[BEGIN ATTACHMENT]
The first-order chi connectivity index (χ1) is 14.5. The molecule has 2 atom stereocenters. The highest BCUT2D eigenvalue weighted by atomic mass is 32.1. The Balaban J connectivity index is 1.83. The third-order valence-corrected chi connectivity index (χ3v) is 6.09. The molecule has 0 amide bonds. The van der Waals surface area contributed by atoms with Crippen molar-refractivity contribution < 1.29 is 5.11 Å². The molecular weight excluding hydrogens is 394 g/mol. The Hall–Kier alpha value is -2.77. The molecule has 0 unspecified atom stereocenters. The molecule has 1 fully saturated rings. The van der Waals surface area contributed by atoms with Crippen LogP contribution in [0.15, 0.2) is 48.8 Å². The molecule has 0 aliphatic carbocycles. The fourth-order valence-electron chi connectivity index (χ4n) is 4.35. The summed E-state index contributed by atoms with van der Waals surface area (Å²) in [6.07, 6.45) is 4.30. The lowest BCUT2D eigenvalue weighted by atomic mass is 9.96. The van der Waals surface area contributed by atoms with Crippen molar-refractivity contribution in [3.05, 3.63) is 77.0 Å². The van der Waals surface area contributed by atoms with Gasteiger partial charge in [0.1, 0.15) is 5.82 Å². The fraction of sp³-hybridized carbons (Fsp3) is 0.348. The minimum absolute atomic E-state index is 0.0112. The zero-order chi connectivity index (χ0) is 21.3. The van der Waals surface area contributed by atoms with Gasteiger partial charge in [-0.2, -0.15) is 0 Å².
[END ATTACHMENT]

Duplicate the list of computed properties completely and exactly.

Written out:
The first-order chi connectivity index (χ1) is 14.5. The molecule has 2 atom stereocenters. The highest BCUT2D eigenvalue weighted by atomic mass is 32.1. The Balaban J connectivity index is 1.83. The third-order valence-corrected chi connectivity index (χ3v) is 6.09. The molecule has 0 amide bonds. The van der Waals surface area contributed by atoms with Crippen molar-refractivity contribution < 1.29 is 5.11 Å². The molecular weight excluding hydrogens is 394 g/mol. The Hall–Kier alpha value is -2.77. The molecule has 0 unspecified atom stereocenters. The molecule has 1 fully saturated rings. The van der Waals surface area contributed by atoms with Crippen LogP contribution in [0.15, 0.2) is 48.8 Å². The molecule has 0 aliphatic carbocycles. The fourth-order valence-electron chi connectivity index (χ4n) is 4.35. The summed E-state index contributed by atoms with van der Waals surface area (Å²) in [6.07, 6.45) is 4.30. The lowest BCUT2D eigenvalue weighted by atomic mass is 9.96. The van der Waals surface area contributed by atoms with Crippen molar-refractivity contribution in [3.05, 3.63) is 77.0 Å². The van der Waals surface area contributed by atoms with Gasteiger partial charge in [0.1, 0.15) is 5.82 Å². The fraction of sp³-hybridized carbons (Fsp3) is 0.348. The minimum absolute atomic E-state index is 0.0112. The zero-order chi connectivity index (χ0) is 21.3. The van der Waals surface area contributed by atoms with Gasteiger partial charge in [-0.2, -0.15) is 0 Å².